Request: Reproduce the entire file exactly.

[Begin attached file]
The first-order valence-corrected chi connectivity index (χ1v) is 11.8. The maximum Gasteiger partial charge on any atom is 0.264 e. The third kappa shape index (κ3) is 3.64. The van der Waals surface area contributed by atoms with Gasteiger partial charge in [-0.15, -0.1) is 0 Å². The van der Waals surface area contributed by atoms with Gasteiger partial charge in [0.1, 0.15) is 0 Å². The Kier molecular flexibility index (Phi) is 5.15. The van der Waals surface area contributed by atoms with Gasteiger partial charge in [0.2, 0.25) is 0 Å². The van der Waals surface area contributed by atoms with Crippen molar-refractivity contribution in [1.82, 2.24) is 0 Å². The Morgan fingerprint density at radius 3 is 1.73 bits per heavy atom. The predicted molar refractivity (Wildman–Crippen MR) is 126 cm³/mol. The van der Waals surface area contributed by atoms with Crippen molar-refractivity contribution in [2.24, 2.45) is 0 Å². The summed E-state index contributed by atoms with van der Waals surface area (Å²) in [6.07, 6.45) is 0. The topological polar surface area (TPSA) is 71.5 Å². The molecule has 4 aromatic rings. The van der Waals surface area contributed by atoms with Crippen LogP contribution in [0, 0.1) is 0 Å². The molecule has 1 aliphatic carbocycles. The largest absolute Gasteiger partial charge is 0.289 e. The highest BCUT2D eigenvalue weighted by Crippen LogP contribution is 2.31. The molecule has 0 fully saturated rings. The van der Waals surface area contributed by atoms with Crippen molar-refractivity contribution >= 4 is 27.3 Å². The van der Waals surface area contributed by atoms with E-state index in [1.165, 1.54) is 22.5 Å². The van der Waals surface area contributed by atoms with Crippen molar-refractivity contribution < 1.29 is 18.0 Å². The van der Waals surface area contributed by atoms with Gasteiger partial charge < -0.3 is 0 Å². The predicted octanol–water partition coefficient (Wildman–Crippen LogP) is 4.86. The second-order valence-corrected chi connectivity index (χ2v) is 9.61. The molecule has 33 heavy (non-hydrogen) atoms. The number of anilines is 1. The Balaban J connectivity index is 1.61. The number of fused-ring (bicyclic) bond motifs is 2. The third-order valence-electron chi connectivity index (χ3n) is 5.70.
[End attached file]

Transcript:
The first-order valence-corrected chi connectivity index (χ1v) is 11.8. The maximum Gasteiger partial charge on any atom is 0.264 e. The third kappa shape index (κ3) is 3.64. The van der Waals surface area contributed by atoms with Gasteiger partial charge in [-0.15, -0.1) is 0 Å². The van der Waals surface area contributed by atoms with Gasteiger partial charge in [0.1, 0.15) is 0 Å². The Kier molecular flexibility index (Phi) is 5.15. The van der Waals surface area contributed by atoms with Gasteiger partial charge in [0.2, 0.25) is 0 Å². The van der Waals surface area contributed by atoms with Crippen molar-refractivity contribution in [1.82, 2.24) is 0 Å². The Morgan fingerprint density at radius 3 is 1.73 bits per heavy atom. The predicted molar refractivity (Wildman–Crippen MR) is 126 cm³/mol. The van der Waals surface area contributed by atoms with Crippen molar-refractivity contribution in [2.24, 2.45) is 0 Å². The summed E-state index contributed by atoms with van der Waals surface area (Å²) in [6.07, 6.45) is 0. The topological polar surface area (TPSA) is 71.5 Å². The molecule has 4 aromatic rings. The van der Waals surface area contributed by atoms with Crippen LogP contribution in [0, 0.1) is 0 Å². The molecule has 1 aliphatic carbocycles. The largest absolute Gasteiger partial charge is 0.289 e. The highest BCUT2D eigenvalue weighted by Crippen LogP contribution is 2.31. The molecule has 0 fully saturated rings. The van der Waals surface area contributed by atoms with Crippen molar-refractivity contribution >= 4 is 27.3 Å². The van der Waals surface area contributed by atoms with E-state index in [1.165, 1.54) is 22.5 Å². The van der Waals surface area contributed by atoms with Crippen molar-refractivity contribution < 1.29 is 18.0 Å². The van der Waals surface area contributed by atoms with Gasteiger partial charge < -0.3 is 0 Å². The predicted octanol–water partition coefficient (Wildman–Crippen LogP) is 4.86. The second-order valence-corrected chi connectivity index (χ2v) is 9.61. The molecule has 33 heavy (non-hydrogen) atoms. The number of anilines is 1. The Balaban J connectivity index is 1.61. The number of fused-ring (bicyclic) bond motifs is 2. The third-order valence-electron chi connectivity index (χ3n) is 5.70.